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July, 2011 >>

Comparison of chromogenic urinary tract infection medium with cysteine lactose electrolyte deficient media in a resource limited setting

Saba Qaiser  ( Department of Microbiology, Aga Khan University Hospital, Karachi. )

Muhammad Zeeshan  ( Department of Microbiology, Sindh Institute of Urology and Transplantation, Karachi. )

Kausar Jabeen, Tanwir Ahsan, Afia Zafar  ( Department of Pathology Microbiology, Aga Khan University Hospital, Karachi. )


Objectives: To compare the chromogenic UTI medium (CUM) with cysteine lactose electrolyte deficient medium (CLED) in terms of isolation of uropathogens, turnaround time and cost.
Methods: A total of 251 urine samples were selected and inoculated on both CLED and CUM, growth was observed after 24 and 48 hours of incubation. Isolates were identified by colony's colour and biochemical tests. Turnaround time for identification and cost was calculated till final identification of microorganisms.
Results: A discrepancy in isolation was observed in seven samples with growth on CUM in 24 hours while in 48 hours on CLED. There was 100% agreement in identification by both media. Almost 50% samples were identified within 24 hours by using CUM in contrast to CLED where most samples were identified in 48 hours. Total number of reagents used and total cost for processing of a specimen including technologist and consultant time by using CUM is significantly low in comparison to CLED.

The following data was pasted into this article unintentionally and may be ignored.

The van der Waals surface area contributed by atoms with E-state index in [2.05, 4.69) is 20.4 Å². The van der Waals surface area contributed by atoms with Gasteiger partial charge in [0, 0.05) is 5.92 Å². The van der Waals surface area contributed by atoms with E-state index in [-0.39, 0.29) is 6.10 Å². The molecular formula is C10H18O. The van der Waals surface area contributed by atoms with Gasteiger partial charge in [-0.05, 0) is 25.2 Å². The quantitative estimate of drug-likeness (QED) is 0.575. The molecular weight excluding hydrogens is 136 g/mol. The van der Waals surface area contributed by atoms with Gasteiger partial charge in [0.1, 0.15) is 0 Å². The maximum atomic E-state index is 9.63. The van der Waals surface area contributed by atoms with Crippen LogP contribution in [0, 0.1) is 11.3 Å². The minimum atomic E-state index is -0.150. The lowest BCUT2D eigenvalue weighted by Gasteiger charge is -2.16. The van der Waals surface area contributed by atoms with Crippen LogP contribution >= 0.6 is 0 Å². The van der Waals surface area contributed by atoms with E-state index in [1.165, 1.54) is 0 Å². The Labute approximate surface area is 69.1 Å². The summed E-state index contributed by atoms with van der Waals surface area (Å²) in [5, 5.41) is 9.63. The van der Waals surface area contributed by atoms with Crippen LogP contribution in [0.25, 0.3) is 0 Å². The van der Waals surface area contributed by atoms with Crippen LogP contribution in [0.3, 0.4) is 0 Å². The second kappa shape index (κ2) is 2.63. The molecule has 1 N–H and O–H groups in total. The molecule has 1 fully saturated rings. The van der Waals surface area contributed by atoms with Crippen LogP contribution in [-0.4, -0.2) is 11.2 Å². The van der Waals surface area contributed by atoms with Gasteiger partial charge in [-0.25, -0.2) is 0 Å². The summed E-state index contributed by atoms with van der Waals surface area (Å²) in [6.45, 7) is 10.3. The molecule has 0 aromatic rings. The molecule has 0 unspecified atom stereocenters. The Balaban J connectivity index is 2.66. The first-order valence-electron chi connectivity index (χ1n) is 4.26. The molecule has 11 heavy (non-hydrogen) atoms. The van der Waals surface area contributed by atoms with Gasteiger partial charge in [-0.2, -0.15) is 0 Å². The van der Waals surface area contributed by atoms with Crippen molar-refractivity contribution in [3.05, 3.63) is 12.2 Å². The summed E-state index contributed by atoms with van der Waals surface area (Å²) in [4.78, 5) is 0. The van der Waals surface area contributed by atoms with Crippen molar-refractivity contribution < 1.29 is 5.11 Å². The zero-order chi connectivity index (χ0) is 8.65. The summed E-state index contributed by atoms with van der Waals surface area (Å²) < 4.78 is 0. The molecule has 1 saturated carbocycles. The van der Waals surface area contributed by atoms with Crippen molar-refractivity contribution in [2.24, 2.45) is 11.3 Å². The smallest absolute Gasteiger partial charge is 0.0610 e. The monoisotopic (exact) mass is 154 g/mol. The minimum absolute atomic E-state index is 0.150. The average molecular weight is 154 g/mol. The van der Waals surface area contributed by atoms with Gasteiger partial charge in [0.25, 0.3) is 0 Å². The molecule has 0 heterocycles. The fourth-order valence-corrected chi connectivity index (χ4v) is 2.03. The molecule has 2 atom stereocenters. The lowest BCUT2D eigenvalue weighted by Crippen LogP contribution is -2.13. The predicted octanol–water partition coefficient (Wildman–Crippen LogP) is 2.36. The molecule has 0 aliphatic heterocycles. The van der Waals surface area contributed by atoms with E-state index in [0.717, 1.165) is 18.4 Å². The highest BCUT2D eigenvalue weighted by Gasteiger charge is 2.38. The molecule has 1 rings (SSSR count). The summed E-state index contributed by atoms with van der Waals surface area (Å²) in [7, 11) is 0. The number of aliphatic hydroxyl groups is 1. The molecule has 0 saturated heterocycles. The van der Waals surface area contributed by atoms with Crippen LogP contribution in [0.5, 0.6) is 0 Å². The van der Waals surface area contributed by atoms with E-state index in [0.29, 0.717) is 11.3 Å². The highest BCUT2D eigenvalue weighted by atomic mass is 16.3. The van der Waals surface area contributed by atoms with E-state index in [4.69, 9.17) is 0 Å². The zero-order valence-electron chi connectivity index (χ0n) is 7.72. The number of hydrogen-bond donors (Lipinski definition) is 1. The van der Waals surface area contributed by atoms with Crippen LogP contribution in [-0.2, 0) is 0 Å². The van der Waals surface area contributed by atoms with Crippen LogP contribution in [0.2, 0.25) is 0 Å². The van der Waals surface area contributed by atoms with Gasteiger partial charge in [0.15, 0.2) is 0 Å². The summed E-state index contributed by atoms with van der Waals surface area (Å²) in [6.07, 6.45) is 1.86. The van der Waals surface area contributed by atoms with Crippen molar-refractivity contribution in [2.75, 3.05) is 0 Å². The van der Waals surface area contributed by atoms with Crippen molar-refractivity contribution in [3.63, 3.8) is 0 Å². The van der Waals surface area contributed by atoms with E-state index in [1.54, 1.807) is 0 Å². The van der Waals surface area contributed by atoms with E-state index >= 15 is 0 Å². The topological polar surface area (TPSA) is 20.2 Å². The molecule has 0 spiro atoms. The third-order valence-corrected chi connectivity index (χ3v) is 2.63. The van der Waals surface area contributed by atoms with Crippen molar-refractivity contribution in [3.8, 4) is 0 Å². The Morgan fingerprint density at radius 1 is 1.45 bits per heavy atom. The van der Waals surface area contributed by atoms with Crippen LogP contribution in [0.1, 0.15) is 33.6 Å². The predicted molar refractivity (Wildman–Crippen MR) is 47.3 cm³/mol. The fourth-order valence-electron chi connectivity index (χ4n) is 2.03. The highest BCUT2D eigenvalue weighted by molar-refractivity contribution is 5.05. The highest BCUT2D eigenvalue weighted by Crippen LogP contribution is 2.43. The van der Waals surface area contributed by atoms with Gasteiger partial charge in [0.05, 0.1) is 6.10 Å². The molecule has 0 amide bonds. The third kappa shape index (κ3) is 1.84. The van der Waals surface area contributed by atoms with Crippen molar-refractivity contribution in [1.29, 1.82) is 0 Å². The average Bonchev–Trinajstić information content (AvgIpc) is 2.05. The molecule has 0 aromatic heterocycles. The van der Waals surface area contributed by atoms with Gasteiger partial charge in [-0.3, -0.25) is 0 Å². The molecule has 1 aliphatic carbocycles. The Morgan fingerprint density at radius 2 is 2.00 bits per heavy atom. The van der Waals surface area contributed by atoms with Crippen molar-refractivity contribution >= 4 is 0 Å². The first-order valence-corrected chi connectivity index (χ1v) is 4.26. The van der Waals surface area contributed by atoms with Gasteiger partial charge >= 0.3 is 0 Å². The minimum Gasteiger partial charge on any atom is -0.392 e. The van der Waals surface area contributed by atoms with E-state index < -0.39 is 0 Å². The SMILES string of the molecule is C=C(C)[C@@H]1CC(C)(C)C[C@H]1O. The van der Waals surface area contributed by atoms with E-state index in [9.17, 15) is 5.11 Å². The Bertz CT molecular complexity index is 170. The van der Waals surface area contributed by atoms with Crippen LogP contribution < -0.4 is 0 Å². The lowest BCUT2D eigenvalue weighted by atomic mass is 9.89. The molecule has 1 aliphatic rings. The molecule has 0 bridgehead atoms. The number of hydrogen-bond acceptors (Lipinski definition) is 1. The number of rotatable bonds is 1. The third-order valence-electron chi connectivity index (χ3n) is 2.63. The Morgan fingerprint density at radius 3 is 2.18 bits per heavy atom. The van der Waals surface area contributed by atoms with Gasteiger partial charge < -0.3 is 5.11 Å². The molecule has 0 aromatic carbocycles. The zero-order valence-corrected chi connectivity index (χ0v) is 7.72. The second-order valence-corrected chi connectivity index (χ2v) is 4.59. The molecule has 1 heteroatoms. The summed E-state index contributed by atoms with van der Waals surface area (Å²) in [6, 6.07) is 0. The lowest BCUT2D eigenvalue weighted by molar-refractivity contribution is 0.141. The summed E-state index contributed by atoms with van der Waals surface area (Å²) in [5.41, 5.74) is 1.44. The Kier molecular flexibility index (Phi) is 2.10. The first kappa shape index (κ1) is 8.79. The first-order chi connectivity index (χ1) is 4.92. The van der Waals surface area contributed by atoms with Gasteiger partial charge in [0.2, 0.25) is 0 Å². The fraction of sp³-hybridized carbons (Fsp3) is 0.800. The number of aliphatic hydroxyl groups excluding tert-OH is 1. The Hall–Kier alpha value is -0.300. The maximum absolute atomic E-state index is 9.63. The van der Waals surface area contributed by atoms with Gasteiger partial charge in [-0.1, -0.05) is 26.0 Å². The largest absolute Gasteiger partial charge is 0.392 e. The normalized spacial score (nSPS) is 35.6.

Conclusion: CUM can replace CLED as a primary isolation media for urine culture in clinical laboratories in Pakistan as it is user friendly, facilitates early reporting and saves cost.
Keywords: Chromogenic UTI medium; CLED; Uropathogens, Pakistan (JPMA 61:632; 2011).


Accurate identification of pathogens in short turnaround time is the primary responsibility of a clinical microbiology laboratory. Various chromogenic media that could identify pathogens in reduced time with precision and ease have been developed to fulfill this task.
Urinary tract infections are one of the most common causes of hospital admissions and clinic visits globally, making urine, the most frequent sample received for culture. In most of the clinical laboratories of the developing world, a combination of blood agar and MacConkey's agar is traditionally used for urine culture.1 Although, use of Cysteine Lactose Electrolyte Deficient (CLED) agar is a better option for the detection of uropathogens instead of combination of two media.2
Currently a number of chromogenic media are available commercially for the detection of uropathogens such as Cps Id2 Agar, Chromagar Orientation, Uriselect and Rainbow UTI.3 Chromogenic UTI medium (CUM) (Oxoid, United Kingdom) is one of the recently marketed nonselective media which contains essential ingredients to support growth of all common bacterial uropathogens and also provides their presumptive identification. It also contains tryptophan deaminase which facilitates detection of Proteus, Morgenella and Providencia species with inhibition of swarming of Proteus spp.4
Previous studies comparing chromogenic media with traditional ones have shown advantages which include 20% reduction in time for identification5-7 reduction in workload,5,6,8,9 easier recognition of mixed growth6,7,10,11 and reduction in number of biochemical test performed for identification of bacteria9 which ultimately results in cost reduction.